Q: Liu Xiaobo, who won the Nobel Peace Prize in 2010, is imprisoned in China.

A: Yes, Liu Xiaobo! There are people who are appealing [for his release]; I am also one of them, [though] not formally.

     On one occasion in Warsaw, I also [called for the release of] Aung San Suu Kyi, who was under house arrest in Burma. We prayed that one day she would be able to participate in the Nobel summit. Today, Aung San Suu Kyi can participate. Now, we hope that Liu can participate. In my eyes, Liu poses no danger to the Chinese government.

     Chinese President Xi Jinping is more realistic. In Paris and in New Delhi, he publicly [talked about] preservation of Chinese culture. Buddhism is very important in Chinese culture, and he mentioned that Buddhists should carry more responsibility in preserving [that] culture. This was quite surprising and new for a Chinese communist leader.

Q:So you think the Xi government is softer, or more pragmatic, than the last administration?

A: It seems like that.

Q: Self-immolation cases in Tibet have been on the rise since 2009, with negligible results in terms of Chinese policy.

A: We have got mixed signals. The deputy party secretary in the autonomous region of Tibet, when he met an Indian reporter before Xi was to visit India, he mentioned [plans for me to make a] pilgrimage to a special site. He stated that the talks are going very smoothly.

     Two months later, the party secretary in the autonomous region said some harsh words about [me]. So there is some confusion between them. Similarly in the eastern part of Tibet, they made very harsh statements toward me.

Q: You have said that you are not demanding Tibetan independence, just a high level of autonomy. What is the status of dialogue with China toward that end? 

A: [At this point], they are not dialogue partners for us. In 2010, we had our last meeting with Chinese officials.

     As early as 1974, we decided that we would not seek independence, for our own interests. Chinese writers in the last few years have written around 1,000 articles that support our approach and are very critical of Chinese government policy.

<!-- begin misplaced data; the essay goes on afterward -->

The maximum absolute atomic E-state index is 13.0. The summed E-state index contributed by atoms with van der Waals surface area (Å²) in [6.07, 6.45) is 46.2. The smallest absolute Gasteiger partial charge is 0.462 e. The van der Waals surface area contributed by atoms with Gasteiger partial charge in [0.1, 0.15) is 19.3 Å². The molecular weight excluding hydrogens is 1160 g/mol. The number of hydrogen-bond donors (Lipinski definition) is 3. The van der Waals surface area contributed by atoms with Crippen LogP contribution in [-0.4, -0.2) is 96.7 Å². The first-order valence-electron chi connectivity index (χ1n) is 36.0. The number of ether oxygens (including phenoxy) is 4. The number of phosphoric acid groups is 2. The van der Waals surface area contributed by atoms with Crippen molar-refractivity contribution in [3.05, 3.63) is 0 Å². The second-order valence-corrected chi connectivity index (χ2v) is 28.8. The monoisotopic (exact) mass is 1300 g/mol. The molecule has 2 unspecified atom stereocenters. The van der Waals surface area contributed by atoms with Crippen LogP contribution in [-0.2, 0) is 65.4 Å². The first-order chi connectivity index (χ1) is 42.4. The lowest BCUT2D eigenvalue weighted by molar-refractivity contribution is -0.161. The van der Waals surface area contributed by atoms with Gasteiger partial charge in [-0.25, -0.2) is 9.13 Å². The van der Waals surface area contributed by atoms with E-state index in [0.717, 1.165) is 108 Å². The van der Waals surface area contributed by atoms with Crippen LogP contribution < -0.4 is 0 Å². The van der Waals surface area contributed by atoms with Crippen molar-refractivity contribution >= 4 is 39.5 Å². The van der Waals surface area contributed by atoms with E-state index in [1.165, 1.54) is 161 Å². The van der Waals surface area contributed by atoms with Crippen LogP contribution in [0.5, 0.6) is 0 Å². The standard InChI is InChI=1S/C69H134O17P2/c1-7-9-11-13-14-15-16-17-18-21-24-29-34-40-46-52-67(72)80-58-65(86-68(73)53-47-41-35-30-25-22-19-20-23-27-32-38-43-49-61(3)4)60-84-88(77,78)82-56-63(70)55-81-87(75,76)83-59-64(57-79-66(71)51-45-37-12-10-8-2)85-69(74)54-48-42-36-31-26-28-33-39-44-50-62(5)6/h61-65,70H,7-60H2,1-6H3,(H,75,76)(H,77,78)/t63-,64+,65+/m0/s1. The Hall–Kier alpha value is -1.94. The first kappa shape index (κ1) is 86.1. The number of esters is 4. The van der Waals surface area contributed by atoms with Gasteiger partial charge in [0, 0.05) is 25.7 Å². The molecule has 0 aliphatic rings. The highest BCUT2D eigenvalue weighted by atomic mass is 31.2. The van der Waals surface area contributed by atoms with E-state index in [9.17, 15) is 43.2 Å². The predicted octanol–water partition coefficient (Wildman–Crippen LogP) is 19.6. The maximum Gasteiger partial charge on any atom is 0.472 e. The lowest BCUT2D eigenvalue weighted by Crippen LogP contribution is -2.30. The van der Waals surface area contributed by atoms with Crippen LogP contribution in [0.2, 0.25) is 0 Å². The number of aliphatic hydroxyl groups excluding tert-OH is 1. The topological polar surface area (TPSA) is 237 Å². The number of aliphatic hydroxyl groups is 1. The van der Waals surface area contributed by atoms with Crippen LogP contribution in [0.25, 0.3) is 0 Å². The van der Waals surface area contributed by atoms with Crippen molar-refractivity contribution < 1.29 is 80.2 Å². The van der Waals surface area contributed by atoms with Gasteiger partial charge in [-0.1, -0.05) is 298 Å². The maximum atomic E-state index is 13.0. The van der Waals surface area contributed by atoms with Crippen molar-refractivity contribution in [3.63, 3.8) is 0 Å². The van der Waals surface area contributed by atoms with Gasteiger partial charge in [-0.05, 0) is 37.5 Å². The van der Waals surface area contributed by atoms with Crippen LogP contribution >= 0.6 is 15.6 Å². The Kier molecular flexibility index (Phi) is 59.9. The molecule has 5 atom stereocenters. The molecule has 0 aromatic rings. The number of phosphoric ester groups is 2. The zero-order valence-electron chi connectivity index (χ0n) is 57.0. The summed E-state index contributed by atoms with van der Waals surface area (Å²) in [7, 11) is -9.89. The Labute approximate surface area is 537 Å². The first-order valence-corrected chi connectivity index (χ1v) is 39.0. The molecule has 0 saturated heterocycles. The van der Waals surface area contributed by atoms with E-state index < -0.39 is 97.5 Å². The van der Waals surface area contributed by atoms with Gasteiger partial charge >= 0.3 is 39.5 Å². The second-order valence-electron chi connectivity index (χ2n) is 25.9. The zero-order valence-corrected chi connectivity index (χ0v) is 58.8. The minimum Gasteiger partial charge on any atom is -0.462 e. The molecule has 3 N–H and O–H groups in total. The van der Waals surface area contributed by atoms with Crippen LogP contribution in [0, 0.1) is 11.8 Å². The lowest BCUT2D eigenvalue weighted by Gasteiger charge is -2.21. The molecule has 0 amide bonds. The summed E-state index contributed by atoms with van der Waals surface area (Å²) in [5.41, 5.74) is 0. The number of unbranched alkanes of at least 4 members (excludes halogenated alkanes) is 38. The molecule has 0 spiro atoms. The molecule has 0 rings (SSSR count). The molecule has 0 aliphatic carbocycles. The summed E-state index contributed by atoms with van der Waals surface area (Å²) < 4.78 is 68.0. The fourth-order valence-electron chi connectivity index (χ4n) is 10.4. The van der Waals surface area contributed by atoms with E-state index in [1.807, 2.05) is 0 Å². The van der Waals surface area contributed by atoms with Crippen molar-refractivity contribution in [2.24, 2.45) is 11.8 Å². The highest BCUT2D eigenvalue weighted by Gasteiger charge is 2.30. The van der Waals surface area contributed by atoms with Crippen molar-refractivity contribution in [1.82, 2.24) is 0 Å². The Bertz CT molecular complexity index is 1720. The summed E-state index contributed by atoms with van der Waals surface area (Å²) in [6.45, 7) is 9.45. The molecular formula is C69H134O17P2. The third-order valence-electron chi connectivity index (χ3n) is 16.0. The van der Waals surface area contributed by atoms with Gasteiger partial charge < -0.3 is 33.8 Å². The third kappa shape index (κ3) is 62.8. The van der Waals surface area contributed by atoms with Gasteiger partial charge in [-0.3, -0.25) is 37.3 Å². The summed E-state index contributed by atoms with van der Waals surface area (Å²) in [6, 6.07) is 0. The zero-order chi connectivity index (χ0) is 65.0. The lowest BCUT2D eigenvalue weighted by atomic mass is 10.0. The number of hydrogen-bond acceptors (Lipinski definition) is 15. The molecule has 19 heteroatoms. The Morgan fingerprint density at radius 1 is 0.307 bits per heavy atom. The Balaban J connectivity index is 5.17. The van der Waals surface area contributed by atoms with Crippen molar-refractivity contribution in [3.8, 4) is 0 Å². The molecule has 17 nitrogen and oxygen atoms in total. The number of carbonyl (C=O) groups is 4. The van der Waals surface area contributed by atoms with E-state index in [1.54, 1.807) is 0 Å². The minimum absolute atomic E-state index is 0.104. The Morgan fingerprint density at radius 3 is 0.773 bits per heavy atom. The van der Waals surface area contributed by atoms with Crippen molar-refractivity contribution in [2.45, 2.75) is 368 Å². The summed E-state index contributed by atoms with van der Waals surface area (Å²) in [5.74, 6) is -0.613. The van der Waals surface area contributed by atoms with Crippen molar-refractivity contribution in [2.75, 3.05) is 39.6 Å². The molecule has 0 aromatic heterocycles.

At the government level, hard-line officials still repeat that the Dalai Lama is a "splitist." The whole world knows we are not seeking independence. They deliberately call me a separatist. Among leaders like Xi, there is a more realistic approach. 

Q: Are you hoping the Chinese government will initiate the next round of dialogue?

A: It is entirely up to them. Our position is the same. We are not seeking independence, [even though] Chinese officials always accuse us of claiming Greater Tibet. 

     China sets up autonomous regions [where] minorities have different degrees of autonomy. We ask the Chinese government that [the entire] Tibetan area ... [be granted] the same right to preserve our culture, language and religion. 

Q: What is your view of the Hong Kong student movement, which some say is destabilizing China's "one country, two systems" concept?

A: The students of Hong Kong are using freedom of expression and are very concerned about democracy. This is their right. At the same time, the Chinese government always says, "Democracy, democracy!" But still there is tight control.

     The spirit of the Hong Kong movement is good. They should keep it. However, sometimes their approach needs to be more realistic. Just shouting slogans may not achieve their goal.

Q: What do you think about Indian Prime Minister Narendra Modi?

A: He is very active, very efficient. He goes many places and makes good friends everywhere. I met him when he was chief minister of Gujarat. We had a very nice conversation.

Interviewed by Nikkei staff writer Satoshi Iwaki